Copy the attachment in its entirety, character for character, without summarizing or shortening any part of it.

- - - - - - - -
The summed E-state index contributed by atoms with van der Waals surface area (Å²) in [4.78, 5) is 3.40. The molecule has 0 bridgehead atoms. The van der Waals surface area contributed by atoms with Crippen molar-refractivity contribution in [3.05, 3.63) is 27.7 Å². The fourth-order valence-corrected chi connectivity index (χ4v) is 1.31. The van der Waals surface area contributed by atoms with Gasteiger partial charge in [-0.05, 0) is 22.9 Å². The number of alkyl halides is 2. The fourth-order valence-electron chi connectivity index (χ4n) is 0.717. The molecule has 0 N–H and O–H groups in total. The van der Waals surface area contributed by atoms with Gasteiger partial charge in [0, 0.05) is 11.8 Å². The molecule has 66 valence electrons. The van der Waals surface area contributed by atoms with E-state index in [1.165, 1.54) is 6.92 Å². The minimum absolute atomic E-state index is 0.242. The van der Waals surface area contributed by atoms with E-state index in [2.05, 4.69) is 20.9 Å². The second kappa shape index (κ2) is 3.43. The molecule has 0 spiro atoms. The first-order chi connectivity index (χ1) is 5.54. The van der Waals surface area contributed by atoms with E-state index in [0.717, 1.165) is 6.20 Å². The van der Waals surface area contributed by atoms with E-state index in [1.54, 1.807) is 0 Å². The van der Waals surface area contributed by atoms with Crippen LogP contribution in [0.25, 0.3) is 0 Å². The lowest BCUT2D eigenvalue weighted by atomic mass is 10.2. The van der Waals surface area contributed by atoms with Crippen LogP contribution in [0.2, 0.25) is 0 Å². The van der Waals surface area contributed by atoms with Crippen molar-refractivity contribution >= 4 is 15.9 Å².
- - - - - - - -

The summed E-state index contributed by atoms with van der Waals surface area (Å²) in [4.78, 5) is 3.40. The molecule has 0 bridgehead atoms. The van der Waals surface area contributed by atoms with Crippen molar-refractivity contribution in [3.05, 3.63) is 27.7 Å². The fourth-order valence-corrected chi connectivity index (χ4v) is 1.31. The van der Waals surface area contributed by atoms with Gasteiger partial charge in [-0.05, 0) is 22.9 Å². The number of alkyl halides is 2. The fourth-order valence-electron chi connectivity index (χ4n) is 0.717. The molecule has 0 N–H and O–H groups in total. The van der Waals surface area contributed by atoms with Gasteiger partial charge in [0, 0.05) is 11.8 Å². The molecule has 66 valence electrons. The van der Waals surface area contributed by atoms with E-state index in [1.165, 1.54) is 6.92 Å². The minimum absolute atomic E-state index is 0.242. The van der Waals surface area contributed by atoms with E-state index in [2.05, 4.69) is 20.9 Å². The second kappa shape index (κ2) is 3.43. The molecule has 0 spiro atoms. The first-order chi connectivity index (χ1) is 5.54. The van der Waals surface area contributed by atoms with E-state index in [0.717, 1.165) is 6.20 Å². The van der Waals surface area contributed by atoms with E-state index in [1.54, 1.807) is 0 Å². The van der Waals surface area contributed by atoms with Crippen LogP contribution in [0.25, 0.3) is 0 Å². The lowest BCUT2D eigenvalue weighted by atomic mass is 10.2. The van der Waals surface area contributed by atoms with Crippen LogP contribution in [0.2, 0.25) is 0 Å². The van der Waals surface area contributed by atoms with Crippen molar-refractivity contribution >= 4 is 15.9 Å².